Rural round-up

29/08/2020

Growers caught in no-man’s land – Richard Rennie:

Working south of the Bombays has taken on a whole new level of complexity for produce growers caught with land and operations between Waikato and the locked down super city of Auckland.

During the national level four lockdown the greatest problem for growers was the overnight loss of markets and outlets for produce.

But Pukekohe Vegetable Growers Association president Kylie Faulkner said this time it was the logistics of trying to operate blocks of growing land lying in neighbouring Waikato region.

“There is this invisible line which we are dealing with here in Bombay,” she said. . . 

Young Waikato dairy farmer seizes opportunities :

Pete Smit is one of a growing number of young business-savvy New Zealanders seizing opportunities in the dairy sector.

The 22-year-old is in his third season as a herd-owning sharemilker on a 68-hectare farm at Ohaupo near Hamilton.

The property is jointly owned by his mother Nienke Hartog and brother Floyd Smit.

Smit’s herd of just over 200 Holstein Friesian cows produced almost 130,000 kilograms of milksolids (kgMS) in the 2019-20 season. . . 

Venison hits six-year slump due to Covid-19 – Maja Burry:

The impact of Covid-19 on the restaurant trade is expected to see returns for deer farmers slump to a six-year low this spring. The global pandemic has dented demand for venison, mostly eaten at restaurants.

Venison prices often peak in spring, when the meat is highly sought after by European customers during their autumn and winter game season. With winter drawing to a close here, many of New Zealand’s 1400 deer farmers have been focused on getting their stock ready for processing.

North Canterbury farmer, Sam Zino, said through no fault of farmers, returns this season would suffer as a result of Covid-19.

“I fully understand it hasn’t come from anything industry has done, it’s just good old Covid playing out,” Zino said. . .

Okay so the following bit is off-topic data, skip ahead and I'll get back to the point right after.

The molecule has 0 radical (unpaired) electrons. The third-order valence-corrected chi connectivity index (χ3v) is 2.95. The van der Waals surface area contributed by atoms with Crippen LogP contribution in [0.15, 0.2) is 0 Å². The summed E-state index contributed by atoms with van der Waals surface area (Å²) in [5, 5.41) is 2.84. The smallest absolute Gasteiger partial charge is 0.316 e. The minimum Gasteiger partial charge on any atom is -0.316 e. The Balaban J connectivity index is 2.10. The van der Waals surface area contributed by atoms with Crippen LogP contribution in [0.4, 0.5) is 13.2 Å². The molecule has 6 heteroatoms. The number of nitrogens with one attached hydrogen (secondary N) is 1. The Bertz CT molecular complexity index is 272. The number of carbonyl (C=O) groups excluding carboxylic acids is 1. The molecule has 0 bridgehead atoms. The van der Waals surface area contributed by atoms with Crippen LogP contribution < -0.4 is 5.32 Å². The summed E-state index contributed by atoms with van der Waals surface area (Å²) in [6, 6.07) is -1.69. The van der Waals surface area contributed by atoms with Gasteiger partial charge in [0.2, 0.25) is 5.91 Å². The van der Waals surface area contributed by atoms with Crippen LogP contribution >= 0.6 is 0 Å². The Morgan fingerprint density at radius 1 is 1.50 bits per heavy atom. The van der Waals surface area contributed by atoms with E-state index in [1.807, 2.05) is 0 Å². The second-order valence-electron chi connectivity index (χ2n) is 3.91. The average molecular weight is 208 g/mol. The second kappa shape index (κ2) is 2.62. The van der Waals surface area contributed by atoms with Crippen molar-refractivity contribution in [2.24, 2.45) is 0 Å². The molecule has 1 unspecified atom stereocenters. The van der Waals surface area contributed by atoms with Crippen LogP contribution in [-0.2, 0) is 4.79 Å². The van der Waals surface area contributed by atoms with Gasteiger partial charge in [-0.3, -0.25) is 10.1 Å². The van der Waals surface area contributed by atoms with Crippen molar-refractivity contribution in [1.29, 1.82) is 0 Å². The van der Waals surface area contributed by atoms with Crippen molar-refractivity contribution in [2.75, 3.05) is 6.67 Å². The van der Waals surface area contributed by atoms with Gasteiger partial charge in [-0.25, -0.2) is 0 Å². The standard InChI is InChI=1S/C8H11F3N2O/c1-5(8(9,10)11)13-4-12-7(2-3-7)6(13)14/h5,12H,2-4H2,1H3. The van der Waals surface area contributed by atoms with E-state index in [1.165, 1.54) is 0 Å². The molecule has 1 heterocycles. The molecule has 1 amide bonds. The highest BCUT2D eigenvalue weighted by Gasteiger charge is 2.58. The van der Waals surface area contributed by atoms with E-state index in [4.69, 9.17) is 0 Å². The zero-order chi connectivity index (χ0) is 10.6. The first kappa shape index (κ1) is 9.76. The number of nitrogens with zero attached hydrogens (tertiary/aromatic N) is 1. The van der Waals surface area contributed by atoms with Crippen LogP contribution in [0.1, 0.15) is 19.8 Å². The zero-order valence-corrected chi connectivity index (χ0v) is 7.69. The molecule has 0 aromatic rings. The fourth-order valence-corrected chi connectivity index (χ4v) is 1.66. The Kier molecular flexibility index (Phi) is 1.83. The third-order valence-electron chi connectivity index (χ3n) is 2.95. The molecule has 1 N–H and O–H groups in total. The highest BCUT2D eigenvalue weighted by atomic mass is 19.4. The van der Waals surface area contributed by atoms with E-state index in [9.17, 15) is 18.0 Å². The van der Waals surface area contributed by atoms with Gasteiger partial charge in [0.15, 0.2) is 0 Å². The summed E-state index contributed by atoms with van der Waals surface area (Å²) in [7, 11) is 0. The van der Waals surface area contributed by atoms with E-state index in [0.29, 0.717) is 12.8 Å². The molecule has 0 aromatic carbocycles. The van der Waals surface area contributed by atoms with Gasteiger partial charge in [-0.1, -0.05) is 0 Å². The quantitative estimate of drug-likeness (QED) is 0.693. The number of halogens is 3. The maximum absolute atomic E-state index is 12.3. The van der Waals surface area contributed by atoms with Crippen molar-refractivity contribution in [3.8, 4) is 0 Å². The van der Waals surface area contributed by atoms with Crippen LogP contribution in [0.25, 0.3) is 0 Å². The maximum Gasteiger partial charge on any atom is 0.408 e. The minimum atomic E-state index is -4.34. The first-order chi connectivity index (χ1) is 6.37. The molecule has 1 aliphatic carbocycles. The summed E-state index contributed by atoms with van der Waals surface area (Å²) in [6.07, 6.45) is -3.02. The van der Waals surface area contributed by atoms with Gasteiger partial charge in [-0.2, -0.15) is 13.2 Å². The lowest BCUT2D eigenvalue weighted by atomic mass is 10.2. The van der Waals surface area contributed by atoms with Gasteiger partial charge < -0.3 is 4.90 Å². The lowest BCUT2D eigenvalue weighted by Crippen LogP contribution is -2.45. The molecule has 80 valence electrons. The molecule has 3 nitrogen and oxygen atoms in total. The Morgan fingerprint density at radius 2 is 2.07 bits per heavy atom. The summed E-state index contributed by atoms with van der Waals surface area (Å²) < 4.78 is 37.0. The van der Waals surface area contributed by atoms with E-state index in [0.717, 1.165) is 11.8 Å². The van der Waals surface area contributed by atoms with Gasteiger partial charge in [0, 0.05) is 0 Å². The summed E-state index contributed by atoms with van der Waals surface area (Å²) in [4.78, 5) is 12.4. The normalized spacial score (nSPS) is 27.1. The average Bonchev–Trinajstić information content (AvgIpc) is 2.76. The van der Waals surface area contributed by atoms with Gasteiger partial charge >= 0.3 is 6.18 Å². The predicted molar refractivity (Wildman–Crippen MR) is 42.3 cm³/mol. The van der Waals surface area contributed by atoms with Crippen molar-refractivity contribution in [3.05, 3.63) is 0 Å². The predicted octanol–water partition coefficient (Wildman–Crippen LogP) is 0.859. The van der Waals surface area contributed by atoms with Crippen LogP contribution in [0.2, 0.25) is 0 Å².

Rural vet sees grass staggers cow disease spike – Maja Burry:

Having only recently escaped drought, a mild winter on the Hauraki Plains is now creating a different challenge for farmers; grass staggers.

Prolonged gentle rain, combined with mild temperatures and very few frosts has resulted in rapid pasture growth in recent weeks.

That means many farms have increased their pasture rotation, exposing the cows to younger grasses which were high in potassium and non-protein nitrogen, and low in magnesium. That’s a classic recipe for the condition known as grass staggers. . . 

Submissions open on new potato herbicide Soleto:

We are seeking views on an application to import or manufacture Soleto, a broad spectrum herbicide for potatoes.

Soleto contains the active ingredient metobromuron, which is approved in Europe but not currently in New Zealand.

The applicant, Belchim Crop Protection, wants to import Soleto for the control of broadleaf weeds in potatoes, using ground-based application methods. . .

Prince Charles donates funds to new farming mental health charity

Prince Charles has made a “significant” donation to a new charity which aims to tackle mental health in the farming community following the devastating impact of the coronavirus.

In a video message directed at tenants on the Duchy of Cornwall estate, the Prince of Wales admitted he felt “demoralised” to learn how many people working in the food, farming, tourism and hospitality industries had been affected by the pandemic.

“This coronavirus has perhaps reminded us that society works because people do things together for the common good – whether that it key workers keeping us healthy, farmers producing our food, or the supply chain meeting our needs,” he said. . . 


Rural round-up

22/08/2020

Are all proteins created equal? The difference between plant and animal proteins – Tim Newman:

New research into food proteins means meat and dairy should continue to play a key role in New Zealand’s farming future, a Massey University scientist says.